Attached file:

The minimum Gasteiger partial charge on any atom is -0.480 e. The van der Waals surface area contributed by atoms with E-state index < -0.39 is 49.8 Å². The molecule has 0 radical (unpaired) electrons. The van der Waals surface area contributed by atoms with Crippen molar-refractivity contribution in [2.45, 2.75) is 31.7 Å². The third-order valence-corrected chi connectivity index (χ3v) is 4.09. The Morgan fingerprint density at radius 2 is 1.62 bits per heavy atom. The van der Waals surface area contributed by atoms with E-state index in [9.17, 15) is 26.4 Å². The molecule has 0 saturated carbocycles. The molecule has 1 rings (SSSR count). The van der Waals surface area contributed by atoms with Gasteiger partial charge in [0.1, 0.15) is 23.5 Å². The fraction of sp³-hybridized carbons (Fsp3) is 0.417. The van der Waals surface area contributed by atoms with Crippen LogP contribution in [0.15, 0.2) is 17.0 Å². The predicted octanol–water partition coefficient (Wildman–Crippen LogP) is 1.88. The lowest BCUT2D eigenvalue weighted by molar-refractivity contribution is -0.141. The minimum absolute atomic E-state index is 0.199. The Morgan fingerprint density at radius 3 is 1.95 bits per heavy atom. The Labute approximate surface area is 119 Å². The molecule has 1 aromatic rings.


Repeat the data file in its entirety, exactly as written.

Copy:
The minimum Gasteiger partial charge on any atom is -0.480 e. The van der Waals surface area contributed by atoms with E-state index < -0.39 is 49.8 Å². The molecule has 0 radical (unpaired) electrons. The van der Waals surface area contributed by atoms with Crippen molar-refractivity contribution in [2.45, 2.75) is 31.7 Å². The third-order valence-corrected chi connectivity index (χ3v) is 4.09. The Morgan fingerprint density at radius 2 is 1.62 bits per heavy atom. The van der Waals surface area contributed by atoms with E-state index in [9.17, 15) is 26.4 Å². The molecule has 0 saturated carbocycles. The molecule has 1 rings (SSSR count). The van der Waals surface area contributed by atoms with Gasteiger partial charge in [0.1, 0.15) is 23.5 Å². The fraction of sp³-hybridized carbons (Fsp3) is 0.417. The van der Waals surface area contributed by atoms with Crippen LogP contribution in [0.15, 0.2) is 17.0 Å². The predicted octanol–water partition coefficient (Wildman–Crippen LogP) is 1.88. The lowest BCUT2D eigenvalue weighted by molar-refractivity contribution is -0.141. The minimum absolute atomic E-state index is 0.199. The Morgan fingerprint density at radius 3 is 1.95 bits per heavy atom. The Labute approximate surface area is 119 Å². The molecule has 1 aromatic rings.